For the record, chord tones and approach tones are used by musicians as diverse as Jaco, Charlie Parker, Victor, Herbie Hancock, and Bach. It does tend to work. I compare it to the framing on a house. You can hold up a roof with just that and add sheet rock (scales/modes) and paint (chromatic notes). Neither sheet rock or paint will hold up a roof, but framing will.
I do transcribe and study Rock lines, but it's with a view of trying to get into the process of why the player chose to create that line rather than the technique of the line. Once again the 20% rule comes into play. My personal favorite to study is Roscoe Beck-I just dig his ideas.
He also has a DVD of him playing Blue In Green and Oleo - with Pat Martino, no less.
The Locrian mode is historically avoiding because the tritone is hard to sing, and it would typically be very out of tune in older systems of a temperament.
I LOVE Stravinsky!
does anybody know what thread has the highest view count?
hopefully this one stays on track and sets some records
It's probably that "Pics of Chicks at shows"
Kinda shows the priorities around here! LOL!
I've tried to find the question in this long thread, I just couldn't get through everything. Someone asked Jeff soemthing on the lines of "How do you keep the solos in different songs from all sounding the same?" Some advice I've gotten from the likes of Jim Hall and Mick Goodrick. Take bits and pieces of the tune's phrases and use them in sequences and as motifs for various choruses. Utilize the words to come up with rythmic phrases. A drummer I played with always based his solos on the songs melodic rythm.
In the spirit of the thread I hope this helps.
I actually got hip to this notion from (gasp!) my Dad ...because when I was a kid getting into jazz and I made him take me out to clubs (Jeff, do you remember Richie Hohenberger & Jacki DePietro? I used to go hear their band a lot back in the '70s) my old man used to turn to me three choruses into someone's solo and ask "what tune are they playing now? I can't tell!"
So now I am always thinking about context, and if I'm blowing over "Autimn Leaves" you bet yer azz I'm thinking more about the melody of "Autumn Leaves" and the motifs and intervallic cells that melody uses rather than the chord changes. Otherwise you run the risk of creating undifferentiated solos.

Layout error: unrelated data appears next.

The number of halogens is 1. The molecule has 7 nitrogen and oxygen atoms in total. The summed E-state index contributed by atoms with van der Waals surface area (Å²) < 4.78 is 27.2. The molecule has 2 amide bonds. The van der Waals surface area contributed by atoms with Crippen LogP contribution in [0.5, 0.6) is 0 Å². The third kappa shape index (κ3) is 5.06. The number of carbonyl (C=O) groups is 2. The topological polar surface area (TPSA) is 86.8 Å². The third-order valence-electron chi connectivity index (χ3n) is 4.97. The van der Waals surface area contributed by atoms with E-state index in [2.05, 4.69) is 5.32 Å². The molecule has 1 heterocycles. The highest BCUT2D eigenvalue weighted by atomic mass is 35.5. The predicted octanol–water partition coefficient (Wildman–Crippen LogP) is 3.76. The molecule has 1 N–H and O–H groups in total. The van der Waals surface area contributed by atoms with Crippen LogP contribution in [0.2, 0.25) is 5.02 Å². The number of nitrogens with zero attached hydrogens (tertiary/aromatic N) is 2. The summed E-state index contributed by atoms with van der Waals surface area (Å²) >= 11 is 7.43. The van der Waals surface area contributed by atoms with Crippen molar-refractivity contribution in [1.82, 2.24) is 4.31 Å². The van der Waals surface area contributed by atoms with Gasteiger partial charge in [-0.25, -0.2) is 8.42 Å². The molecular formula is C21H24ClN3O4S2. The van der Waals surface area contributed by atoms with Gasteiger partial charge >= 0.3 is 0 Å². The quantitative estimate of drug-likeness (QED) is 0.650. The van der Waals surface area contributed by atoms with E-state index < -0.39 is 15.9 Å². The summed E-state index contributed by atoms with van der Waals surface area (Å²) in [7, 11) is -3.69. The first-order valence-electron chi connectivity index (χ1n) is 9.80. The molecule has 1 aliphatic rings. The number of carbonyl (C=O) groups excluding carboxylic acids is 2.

Actually, the world has already spoken and decided the other way. But hey, I make a decent living at it, so I can't complain.
You make some great points. If you think about it in those terms, it makes much more sense and makes it seem more inclusive. Won't get any argument from me about the value of a jazz background. I can play some good meat and potatoes bass through your basic standards, that's about it. But it greatly helped me in everything I do, even the stuff that's 20% for me and 5% for you.
+1 for Roscoe Beck. That guy's a machine, but he's got a ton of heart as well. Well thank you very much for giving us the "nice" version, Roy. You sound like a teacher who likes his students to work hard but they have fun doing it. Jeff's message at the core is a good one. I just let folks who are so dismissive about what I do get the best of me and take away my fun sometimes. I've worked very hard to be a few points above average
Which one? The 7th or 8th one? Listen, jazz background or no, there's a lot of good things to learn in that thread (as well as a handful that we could all do without)
Nice to hear from you .. it's been too long
According to a friend of mine with a background in theology, the Locrian was actually banned by the Church in the middle ages.
Good to see you on here as well, Mike. I've enjoyed your book. One of my students is preparing a review of it for Bass Frontiers.
Yea, back when pianos, well, harpsichords, were intonated by P5s it would have, but the Pythagorean comma has been around since, well Pythagoras, so it's not like it's a new thing. The locrian mode and the tri-tone were avoided even past the stages of the Gregorian chants and strictly music for the Church simply because it was such a dissonant interval.
Besides, even if what you're saying is entirely true, which it isn't, you're simply proving my point further. Even if older systems of temperament were the sole reason for avoiding the locrian mode and the tri-tone, the fact that pianos and keyed instruments are intonated by octaves now instead of P5s shows how musical "fact" and standards change over time, proving there are no FACTS, which is my entire point.
You're right, my bad, got my Russian composers mixed up; thanks for pointing that out.